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False 20 Travel Zambia May 2008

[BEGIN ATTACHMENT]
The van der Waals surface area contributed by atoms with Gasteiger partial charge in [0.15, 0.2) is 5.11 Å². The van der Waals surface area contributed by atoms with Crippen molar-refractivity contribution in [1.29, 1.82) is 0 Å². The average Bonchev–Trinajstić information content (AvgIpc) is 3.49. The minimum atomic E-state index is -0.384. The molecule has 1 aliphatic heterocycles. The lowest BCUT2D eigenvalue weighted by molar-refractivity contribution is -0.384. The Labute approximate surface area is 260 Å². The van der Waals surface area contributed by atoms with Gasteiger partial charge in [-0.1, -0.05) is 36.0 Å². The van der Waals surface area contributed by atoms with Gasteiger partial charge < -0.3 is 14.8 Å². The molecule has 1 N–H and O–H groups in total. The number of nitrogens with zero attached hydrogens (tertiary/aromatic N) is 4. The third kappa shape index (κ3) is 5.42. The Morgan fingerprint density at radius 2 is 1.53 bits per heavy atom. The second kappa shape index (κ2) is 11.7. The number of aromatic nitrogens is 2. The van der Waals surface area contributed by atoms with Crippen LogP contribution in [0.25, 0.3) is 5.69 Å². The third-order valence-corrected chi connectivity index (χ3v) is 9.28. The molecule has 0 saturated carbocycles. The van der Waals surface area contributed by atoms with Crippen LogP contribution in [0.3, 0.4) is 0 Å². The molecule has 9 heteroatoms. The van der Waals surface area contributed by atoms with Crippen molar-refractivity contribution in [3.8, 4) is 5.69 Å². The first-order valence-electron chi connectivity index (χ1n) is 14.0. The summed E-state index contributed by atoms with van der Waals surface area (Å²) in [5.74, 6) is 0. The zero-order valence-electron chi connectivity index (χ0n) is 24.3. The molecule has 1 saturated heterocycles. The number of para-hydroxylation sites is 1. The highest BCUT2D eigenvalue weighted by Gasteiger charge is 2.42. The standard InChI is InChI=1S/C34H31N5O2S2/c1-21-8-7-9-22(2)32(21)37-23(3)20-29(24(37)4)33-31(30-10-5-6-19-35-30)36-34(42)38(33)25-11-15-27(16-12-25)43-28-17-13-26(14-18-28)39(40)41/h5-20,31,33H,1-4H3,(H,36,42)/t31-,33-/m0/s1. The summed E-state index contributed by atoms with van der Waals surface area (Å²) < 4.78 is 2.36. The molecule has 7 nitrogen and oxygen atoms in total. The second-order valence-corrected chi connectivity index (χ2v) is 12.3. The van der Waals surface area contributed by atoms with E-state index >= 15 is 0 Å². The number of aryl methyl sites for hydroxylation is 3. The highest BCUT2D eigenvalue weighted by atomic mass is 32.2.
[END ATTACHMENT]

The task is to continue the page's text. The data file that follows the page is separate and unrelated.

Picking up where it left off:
False May 2008 Travel Zambia 21 RIP Silky 1996– 2007 Chongwe River Camp ( www. chongwe. com) is sad to announce the disappearance of their tame impala, Silky. This popular character around camp disappeared at the end of November, heavily pregnant. After several days and repeated searches, the staff were unable to find her and could only assume the worst. Her loss marks the end of an era for Chongwe: staff and guests will miss her queuing for cornflakes every morning, nibbling on tea bags and guests’ novels ( often frustratingly taking the last few pages) and tagging along on bush walks. They are comforted, however, by the thought that her life, for an impala, was a long and happy one, and her ability to avoid the numerous predators who passed though the camp was little short of miraculous. She will be sorely missed. Habitat Nkani Nkani Wildlife focus: Puff adder The puff adder ( Bitis arietans) is a common and widespread member of the viper family that feeds on rodents and other small animals. Its stout body averages about 1m in length ( though may exceptionally exceed 1.6m), and varies in colour from yellowish to greyish- brown, always with a distinctive pattern of chevrons down the spine. It is reluctant to move, relying on its camouflage for protection, but when disturbed will hiss loudly and strike fast. Its large size and potent venom, together with its habit of basking by footpaths and a willingness to bite, make this species arguably the most dangerous snake in Africa. Nonetheless human fatalities are unusual, probably occuring in less than 10% of all untreated cases. Tales from the bush: CHECK FIRST! Leopards value their privacy JULIET SHENTON/ SHENTON SAFARIS CHONGWE RIVER CAMP Loo stops in the bush are always challenging, both in terms of keeping the guests discreetly hidden from the rest of the party and in finding a safe spot not too far from the vehicle. On one game drive many years ago a large lady client sitting on the back seat yelled that she needed a loo stop. I pulled over, and was about to leap out and check for a suitable bush, when she jumped off the vehicle and headed for the nearest thicket. She must have been desperate, as she disregarded my shouts to stop and promptly disappeared from view. Seconds later there came a yell that startled everyone waiting in the vehicle, and the unfortunate guest came lumbering out again, yelling in incoherent panic, her pants still at half- mast. Only once she had rearranged her clothing and bundled herself back into her seat was she able to explain: apparently, upon squatting down behind the bush, she had found herself looking straight up into the very annoyed face of a rudely- awakened leopard. It was not clear who had been more surprised: the feline or the human. After a brief search we spotted the cat moving deeper into the thicket. But no time for photos: we rushed away in search of a better loo spot. Look for leopards with Shenton Safaris at www. kaingo. com Derek Shenton is intimately acquainted with leopards. His two camps in South Luangwa National Park are located in prime country for this enigmatic cat and over the years he has become familiar with its ways. But sometimes, recounts Derek, the ways of guests are rather less easy to anticipate – especially guests in need of a ‘ comfort break’. NATURE PICTURE LIBRARY